She’ll be two next month, and before bed the other night I grabbed her pacifier and noticed she had bitten the tip almost completely off. Shit. This was a choking hazard. In that moment, I put my safety hat on and cut the tip off knowing this was going to be a shit show. I wasn’t ready for the tears and this was absolutely not a milestone either of us were ready for, emotionally. Societal pressure and the potential dental catastrophe sat in the back of my mind. She cannot have a pacifier anymore, now is the time. I only have enough bandwidth to mentally prepare for one set of braces. We aren’t going to be one of those families who has to do the whole set twice, not on my fucking watch and definitely not on my dime. I didn’t have time to explain, it was bed time, she was already over tired. Our usual nighttime routine commenced and continued through the tears, she would look look at her giraffe and chuck it across the room, then scream for it hoping her biggest fear wasn’t actually true. She sobbed in her crib for over thirty minutes and I walked in and picked her up. She sat in my lap and was calm, we read one more book and I placed her back in her crib upon her request. In the presence of others, she was fine. It was when she was alone with her thoughts that the heartbreak hit. After I turned the knob on her door, and walked out of her room, I grabbed my keys and yelled to my husband, “going to Target.” I pulled into the parking lot and ran into the store during a torrential downpour, walked to the baby aisle, grabbed a giraffe wubbanub, looked at the new Ulta section, picked up a Morphe eye pallet and left. I left the store with an easy out and a gift for me. When I came back home, she was still awake but silent, literally twiddling her thumbs. Eventually she fell asleep. I threw her her giraffe’s understudy, recently purchased from Target, into my closet hoping he didn’t need to steal the show during a 2am dramatic reenactment of a few hours prior.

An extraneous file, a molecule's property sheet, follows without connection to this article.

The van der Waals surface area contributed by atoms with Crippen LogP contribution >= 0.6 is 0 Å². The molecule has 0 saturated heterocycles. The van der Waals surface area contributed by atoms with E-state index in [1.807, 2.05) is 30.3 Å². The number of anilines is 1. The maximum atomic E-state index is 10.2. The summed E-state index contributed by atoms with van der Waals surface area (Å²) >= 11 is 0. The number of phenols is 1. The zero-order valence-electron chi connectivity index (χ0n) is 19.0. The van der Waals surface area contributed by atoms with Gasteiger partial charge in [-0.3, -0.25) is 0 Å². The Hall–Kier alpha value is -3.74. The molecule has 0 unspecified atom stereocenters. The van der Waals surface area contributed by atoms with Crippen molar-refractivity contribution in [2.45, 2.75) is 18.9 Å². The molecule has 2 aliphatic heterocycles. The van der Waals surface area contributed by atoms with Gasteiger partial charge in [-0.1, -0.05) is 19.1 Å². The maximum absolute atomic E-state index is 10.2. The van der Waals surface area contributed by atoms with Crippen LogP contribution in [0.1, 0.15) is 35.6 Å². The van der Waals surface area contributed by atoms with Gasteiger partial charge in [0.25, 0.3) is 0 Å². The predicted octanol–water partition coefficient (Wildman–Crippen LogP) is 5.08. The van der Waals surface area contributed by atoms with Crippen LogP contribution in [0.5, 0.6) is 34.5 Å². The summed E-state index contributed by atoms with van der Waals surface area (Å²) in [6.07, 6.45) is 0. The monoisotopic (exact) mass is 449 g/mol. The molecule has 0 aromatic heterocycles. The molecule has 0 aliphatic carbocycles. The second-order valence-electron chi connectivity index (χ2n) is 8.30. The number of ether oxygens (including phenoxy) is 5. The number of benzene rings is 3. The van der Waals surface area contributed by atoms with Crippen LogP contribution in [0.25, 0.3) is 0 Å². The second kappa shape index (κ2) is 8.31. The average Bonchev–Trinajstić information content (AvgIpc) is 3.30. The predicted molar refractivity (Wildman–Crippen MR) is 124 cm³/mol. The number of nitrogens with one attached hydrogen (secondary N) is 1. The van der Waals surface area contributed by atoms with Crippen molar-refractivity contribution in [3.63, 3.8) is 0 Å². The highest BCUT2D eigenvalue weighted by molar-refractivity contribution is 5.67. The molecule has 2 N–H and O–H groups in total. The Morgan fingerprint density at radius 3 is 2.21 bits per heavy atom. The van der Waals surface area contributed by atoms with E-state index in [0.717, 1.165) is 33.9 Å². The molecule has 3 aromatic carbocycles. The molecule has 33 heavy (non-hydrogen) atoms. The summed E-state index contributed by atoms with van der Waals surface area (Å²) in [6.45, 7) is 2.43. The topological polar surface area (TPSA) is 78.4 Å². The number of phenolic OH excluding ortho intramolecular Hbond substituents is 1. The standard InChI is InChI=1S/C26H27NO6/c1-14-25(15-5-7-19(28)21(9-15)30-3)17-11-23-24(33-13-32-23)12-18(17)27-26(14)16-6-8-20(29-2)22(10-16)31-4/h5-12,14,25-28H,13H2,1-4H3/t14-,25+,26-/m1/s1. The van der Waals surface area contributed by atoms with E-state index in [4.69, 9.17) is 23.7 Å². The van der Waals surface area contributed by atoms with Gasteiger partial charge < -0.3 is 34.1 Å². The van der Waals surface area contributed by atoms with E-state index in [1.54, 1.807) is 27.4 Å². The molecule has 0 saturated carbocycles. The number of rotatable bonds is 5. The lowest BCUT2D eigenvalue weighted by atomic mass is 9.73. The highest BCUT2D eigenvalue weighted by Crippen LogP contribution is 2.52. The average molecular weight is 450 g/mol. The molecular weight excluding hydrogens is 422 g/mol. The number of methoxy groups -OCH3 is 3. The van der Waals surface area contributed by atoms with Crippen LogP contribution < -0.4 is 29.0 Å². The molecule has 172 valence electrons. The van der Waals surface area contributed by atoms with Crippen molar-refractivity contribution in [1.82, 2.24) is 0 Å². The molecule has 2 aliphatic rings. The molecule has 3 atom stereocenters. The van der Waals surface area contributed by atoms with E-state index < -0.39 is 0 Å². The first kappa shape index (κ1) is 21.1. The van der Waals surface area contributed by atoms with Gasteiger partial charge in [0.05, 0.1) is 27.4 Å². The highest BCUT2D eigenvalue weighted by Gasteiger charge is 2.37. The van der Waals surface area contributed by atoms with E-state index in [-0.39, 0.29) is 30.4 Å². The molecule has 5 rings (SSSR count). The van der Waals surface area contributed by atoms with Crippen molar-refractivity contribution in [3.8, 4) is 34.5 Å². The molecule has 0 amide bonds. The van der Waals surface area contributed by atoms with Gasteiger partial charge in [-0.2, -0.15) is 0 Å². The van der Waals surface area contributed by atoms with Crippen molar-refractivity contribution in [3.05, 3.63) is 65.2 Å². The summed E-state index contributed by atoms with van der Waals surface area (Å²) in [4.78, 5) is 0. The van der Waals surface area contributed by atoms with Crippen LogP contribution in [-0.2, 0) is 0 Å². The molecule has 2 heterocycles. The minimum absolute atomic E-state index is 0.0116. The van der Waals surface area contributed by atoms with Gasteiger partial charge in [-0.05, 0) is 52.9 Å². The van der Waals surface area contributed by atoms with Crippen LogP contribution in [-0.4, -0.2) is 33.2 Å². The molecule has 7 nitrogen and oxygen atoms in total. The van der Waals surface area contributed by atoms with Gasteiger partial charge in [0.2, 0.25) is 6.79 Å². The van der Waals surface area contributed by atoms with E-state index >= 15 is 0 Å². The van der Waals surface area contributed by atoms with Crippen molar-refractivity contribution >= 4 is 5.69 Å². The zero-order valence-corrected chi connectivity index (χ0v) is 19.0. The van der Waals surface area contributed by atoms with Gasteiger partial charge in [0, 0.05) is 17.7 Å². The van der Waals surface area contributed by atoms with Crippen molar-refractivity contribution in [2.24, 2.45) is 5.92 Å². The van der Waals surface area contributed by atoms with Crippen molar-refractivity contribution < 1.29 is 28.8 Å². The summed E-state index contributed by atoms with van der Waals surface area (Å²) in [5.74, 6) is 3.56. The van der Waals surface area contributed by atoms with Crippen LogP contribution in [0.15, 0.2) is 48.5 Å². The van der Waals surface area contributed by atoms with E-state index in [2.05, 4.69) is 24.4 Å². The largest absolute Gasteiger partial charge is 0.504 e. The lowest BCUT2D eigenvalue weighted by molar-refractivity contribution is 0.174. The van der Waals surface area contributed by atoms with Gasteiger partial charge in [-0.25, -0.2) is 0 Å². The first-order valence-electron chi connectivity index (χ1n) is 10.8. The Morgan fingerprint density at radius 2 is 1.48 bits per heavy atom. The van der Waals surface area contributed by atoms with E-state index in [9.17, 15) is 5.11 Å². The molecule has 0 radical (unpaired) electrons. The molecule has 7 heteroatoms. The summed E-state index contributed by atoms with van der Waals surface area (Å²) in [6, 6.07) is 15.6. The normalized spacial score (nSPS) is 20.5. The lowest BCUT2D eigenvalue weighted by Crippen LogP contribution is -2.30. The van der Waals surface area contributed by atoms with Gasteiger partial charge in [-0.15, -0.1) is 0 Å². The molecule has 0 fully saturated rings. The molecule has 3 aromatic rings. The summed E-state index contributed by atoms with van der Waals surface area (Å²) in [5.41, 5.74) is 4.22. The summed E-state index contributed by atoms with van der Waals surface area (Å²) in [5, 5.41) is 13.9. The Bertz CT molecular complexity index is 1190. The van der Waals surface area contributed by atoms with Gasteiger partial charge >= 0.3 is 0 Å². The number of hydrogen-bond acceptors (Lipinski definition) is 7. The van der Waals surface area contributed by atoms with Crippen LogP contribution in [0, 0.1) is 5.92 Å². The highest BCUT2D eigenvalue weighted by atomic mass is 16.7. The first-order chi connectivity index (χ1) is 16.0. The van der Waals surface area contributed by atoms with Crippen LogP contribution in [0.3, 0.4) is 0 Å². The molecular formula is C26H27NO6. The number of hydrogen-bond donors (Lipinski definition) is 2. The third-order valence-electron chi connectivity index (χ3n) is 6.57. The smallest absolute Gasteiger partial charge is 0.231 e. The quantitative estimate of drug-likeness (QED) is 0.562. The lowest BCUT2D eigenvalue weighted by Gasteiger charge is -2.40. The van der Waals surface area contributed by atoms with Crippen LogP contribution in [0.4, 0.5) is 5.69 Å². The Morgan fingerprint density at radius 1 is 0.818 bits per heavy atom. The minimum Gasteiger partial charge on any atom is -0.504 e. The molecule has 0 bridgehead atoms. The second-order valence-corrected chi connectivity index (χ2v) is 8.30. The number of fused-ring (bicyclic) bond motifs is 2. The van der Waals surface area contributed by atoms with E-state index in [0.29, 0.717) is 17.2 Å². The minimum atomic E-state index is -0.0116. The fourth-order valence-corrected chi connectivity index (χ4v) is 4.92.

The next morning, I was expecting a child who forgot. Forgot the heartbreak, forgot about her giraffe issues, and was ready for a new day. Instead I walked into her room, she rustled about, saw that I was in there, and sadly said, ‘waffe paci fall out’ trying to fight back tears. I told her Giraffe grows with her, and Giraffe knew she was ready for the pacifier to fall off. I explained that as we get bigger, things change and we have to let go so we can have lots of time for more fun things. We talked about other fun things she was going to do that day. As she started to cheer up, we left for daycare. She asked to bring her giraffe in the car and she held onto it the whole ride there. We arrived at daycare, she put it in the cup holder of her car seat and said, ‘bye bye waffe, paci fall off’ and asked me to pick her up. I walked her to the door and she gave me the biggest hug, her mood was solemn or maybe mine was and she was completely normal. I left daycare drop off a crying mess. Her emotion was something I’ve felt before, and watching her go through it was worse than I imagined. Her reaction was true sadness and no drama. I don’t stick my foot in my mouth about parenting, often. I didn’t have big claims of things i would *NEVER* do. I have a few, but nothing has blown my mind except for the emotional attachment I feel to her reasonable emotions. I always thought moms were crazy for feeling deeply saddened by literally nothing. The joke is on me.

My husband and I picked her up from daycare since we had plans after. I asked about her giraffe since I wanted an open line of communication and a sense of preparedness as we approached bedtime. Without missing a beat she said, “mom cut paci off,” not mad, not sad, just matter of fact. My sympathy immediately turned to defensiveness, “I cut it off and it probably saved your life, it was a choking hazard.” She went to bed that night, and didn’t give a shit about her giraffe.

There is no moral or theme here. I don’t have an uplifting message, I just felt like writing this story. But my parting words are as follows: Maybe my words got her through, maybe she decided distraction by daycare was the best medicine. Either my words or my checkbook, my husband and I are still responsible for impeccable coping mechanisms which is another great characteristic of my first born. We did that.